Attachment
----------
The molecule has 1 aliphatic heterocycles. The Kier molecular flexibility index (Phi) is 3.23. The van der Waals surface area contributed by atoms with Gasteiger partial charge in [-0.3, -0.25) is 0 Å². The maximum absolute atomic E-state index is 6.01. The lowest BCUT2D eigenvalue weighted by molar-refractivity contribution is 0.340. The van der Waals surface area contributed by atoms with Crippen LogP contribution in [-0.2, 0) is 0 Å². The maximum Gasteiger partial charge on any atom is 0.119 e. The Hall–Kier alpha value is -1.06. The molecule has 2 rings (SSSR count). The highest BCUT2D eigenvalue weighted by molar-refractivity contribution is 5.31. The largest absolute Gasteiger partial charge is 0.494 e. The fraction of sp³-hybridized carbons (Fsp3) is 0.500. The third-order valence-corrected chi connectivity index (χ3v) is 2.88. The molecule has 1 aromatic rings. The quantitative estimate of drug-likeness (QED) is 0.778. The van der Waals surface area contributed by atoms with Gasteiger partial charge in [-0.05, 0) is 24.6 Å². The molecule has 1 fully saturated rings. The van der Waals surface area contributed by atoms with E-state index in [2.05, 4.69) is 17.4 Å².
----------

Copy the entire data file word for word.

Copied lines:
The molecule has 1 aliphatic heterocycles. The Kier molecular flexibility index (Phi) is 3.23. The van der Waals surface area contributed by atoms with Gasteiger partial charge in [-0.3, -0.25) is 0 Å². The maximum absolute atomic E-state index is 6.01. The lowest BCUT2D eigenvalue weighted by molar-refractivity contribution is 0.340. The van der Waals surface area contributed by atoms with Crippen LogP contribution in [-0.2, 0) is 0 Å². The maximum Gasteiger partial charge on any atom is 0.119 e. The Hall–Kier alpha value is -1.06. The molecule has 2 rings (SSSR count). The highest BCUT2D eigenvalue weighted by molar-refractivity contribution is 5.31. The largest absolute Gasteiger partial charge is 0.494 e. The fraction of sp³-hybridized carbons (Fsp3) is 0.500. The third-order valence-corrected chi connectivity index (χ3v) is 2.88. The molecule has 1 aromatic rings. The quantitative estimate of drug-likeness (QED) is 0.778. The van der Waals surface area contributed by atoms with Gasteiger partial charge in [-0.05, 0) is 24.6 Å². The molecule has 1 fully saturated rings. The van der Waals surface area contributed by atoms with E-state index in [2.05, 4.69) is 17.4 Å².